Intense, overly-practical, and detached. Ever experience these things?
If you answer in the affirmative, chances are good that there is a choleric in your life. This isn’t at bad thing, but it can be frustrating if you don’t understand this intense person. So, what are some tools you can use to survive this personality at work, school, church, or home? Let’s dive in.
Intensity is one way to recognize the choleric. They often have a scowl and knit eye-brows because their mind is always contemplating their next mission. That intensity isn’t confined to their facial expression . . . it can permeate a room! It’s almost like they bring and unseen presence of barbed wire with them wherever they go. This is especially true if they have had a bad day or are working through a big project. Completing a mission consumes them.
My husband is choleric, and there are times I just retreat and let him work. I’ll offer to help with a project if there is anything I can effectively contribute. For example, all the wood floors in our home are choleric installed. It was a big project, but not particularly involved, say like rerouting electricity. I helped hubs rip up the old floor and prep before the new one went down. He appreciated my assistance. However, when he knocked the wall out of our bedroom so I could have a sliding glass door and a patio on the the other side, I stayed away. It was a big AND involved project. He rewired outlets and installed new lighting fixtures. That was WAY out of my league so I stepped back and let him work. He didn’t need (or want) my “help” hindering him.
Some personalities (mine included) need a bit of whimsy and day dreaming in their lives. The choleric, for the most part, doesn’t. It isn’t practical. Now, don’t think they don’t contemplate their future, but it comes more in the form of goals and “what can I accomplish?”. My hubs and I are a perfect examples of this dynamic living together.
I’m a dreamer with lots of interests. Some come to fruition, others don’t. My choleric spouse has indulged many of my dreams over the years . . . and enjoyed a measure of success with me. On the other hand, he has always been a good provider for our family. He is not only practical, but technically minded. He has a bachelors degree in geology and a masters in Geo-chemistry. Many years ago his aspirations were to work in the oil and gas industry until it crashed in the 80s taking him in another direction. Oil was no longer a practical pursuit, and he had a young family to feed. Over the years he supported us well, but wanted to do a better job at securing his (and thus our) future. He landed a job at the Los Alamos National Lab and earned another masters degree . . . in engineering! A field in which he had no previous education. But, it was a practical endeavor, and he earned straight A’s through a very arduous curriculum while supporting a family and helping raise our two boys.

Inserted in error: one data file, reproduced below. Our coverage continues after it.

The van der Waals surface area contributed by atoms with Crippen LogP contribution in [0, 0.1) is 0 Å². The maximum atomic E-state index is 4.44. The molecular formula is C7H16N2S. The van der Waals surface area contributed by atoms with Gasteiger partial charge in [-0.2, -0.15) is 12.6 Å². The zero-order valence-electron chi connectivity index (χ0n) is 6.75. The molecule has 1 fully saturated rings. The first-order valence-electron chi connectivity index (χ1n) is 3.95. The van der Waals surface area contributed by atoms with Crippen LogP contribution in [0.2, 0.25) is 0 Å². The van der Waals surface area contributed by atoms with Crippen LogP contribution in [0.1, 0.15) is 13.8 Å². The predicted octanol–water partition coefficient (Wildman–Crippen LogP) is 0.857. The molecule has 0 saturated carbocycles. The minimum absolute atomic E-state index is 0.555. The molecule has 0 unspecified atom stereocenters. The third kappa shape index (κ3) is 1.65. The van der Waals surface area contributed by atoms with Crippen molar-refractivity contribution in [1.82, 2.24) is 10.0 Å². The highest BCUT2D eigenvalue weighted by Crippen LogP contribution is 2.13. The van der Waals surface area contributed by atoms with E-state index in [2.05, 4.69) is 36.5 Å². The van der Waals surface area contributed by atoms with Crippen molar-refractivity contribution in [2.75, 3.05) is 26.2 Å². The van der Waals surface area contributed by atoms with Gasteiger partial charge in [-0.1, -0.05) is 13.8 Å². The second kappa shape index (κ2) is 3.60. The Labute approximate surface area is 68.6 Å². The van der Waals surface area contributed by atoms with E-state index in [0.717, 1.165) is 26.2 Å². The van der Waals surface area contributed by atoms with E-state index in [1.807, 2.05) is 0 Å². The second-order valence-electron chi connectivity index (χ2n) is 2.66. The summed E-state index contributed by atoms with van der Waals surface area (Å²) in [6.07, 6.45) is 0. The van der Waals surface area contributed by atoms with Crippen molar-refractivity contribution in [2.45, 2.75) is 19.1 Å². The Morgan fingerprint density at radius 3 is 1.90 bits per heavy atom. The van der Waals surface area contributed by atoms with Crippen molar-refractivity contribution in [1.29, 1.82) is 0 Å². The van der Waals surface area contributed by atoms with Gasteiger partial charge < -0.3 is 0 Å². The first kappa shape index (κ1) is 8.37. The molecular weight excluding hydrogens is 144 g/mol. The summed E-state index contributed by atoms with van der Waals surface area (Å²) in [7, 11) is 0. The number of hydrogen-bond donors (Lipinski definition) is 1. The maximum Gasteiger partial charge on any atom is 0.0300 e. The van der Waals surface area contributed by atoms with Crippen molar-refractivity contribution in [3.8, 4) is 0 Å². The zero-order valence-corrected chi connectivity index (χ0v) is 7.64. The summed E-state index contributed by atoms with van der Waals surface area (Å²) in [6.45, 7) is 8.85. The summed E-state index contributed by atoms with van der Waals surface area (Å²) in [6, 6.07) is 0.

He has dreams, but the practical business of family was his mission. When it comes to surviving the choleric drive that often overrides their own dreams, be supportive, but also encourage them to pursue something they enjoy so that a little bit of fun can creep into that practical mind of theirs.
It isn’t unusual for a choleric personality to appear detached. Their mission-minded (practical) wiring often overrides the heart part of their being. When their heart DOES crawl to the surface it is in a very practical way . . . sending money to help homeless animals, donating time to build a house, or stopping on the highway to help a stranded motorist. They show their heart by doing and, unless you understand the choleric, it’s easy to miss their softer side and see them as detached.
My choleric hubby has a melancholy blend which, as I have dubbed it, is the robot blend. (Read about that here.) He approaches life like a machine. Me, on the other hand, well, I’m a phlegmatic/sanguine blend and am all about relationship. I’m not mission-minded enough for him, and he isn’t relational enough for me and seems detached much of the time. But, because I understand he shows his love in ways like making sure my car runs, that things around my house are in good working order, etc., I KNOW he loves me. I know he really isn’t “detached” from the relationship, it just looks that way.
As with all the personality types, there is a danger to take our strengths to the extreme so that they become weaknesses. The choleric personality needs to understand that about themselves. If they, in turn, can understand the personalities of those around them, it may help them step away from some of the extreme traits they exhibit and interact better with those around them. But, in the in meantime, it helps when we understand the intense character of this “go-getter” personality that makes the world go round.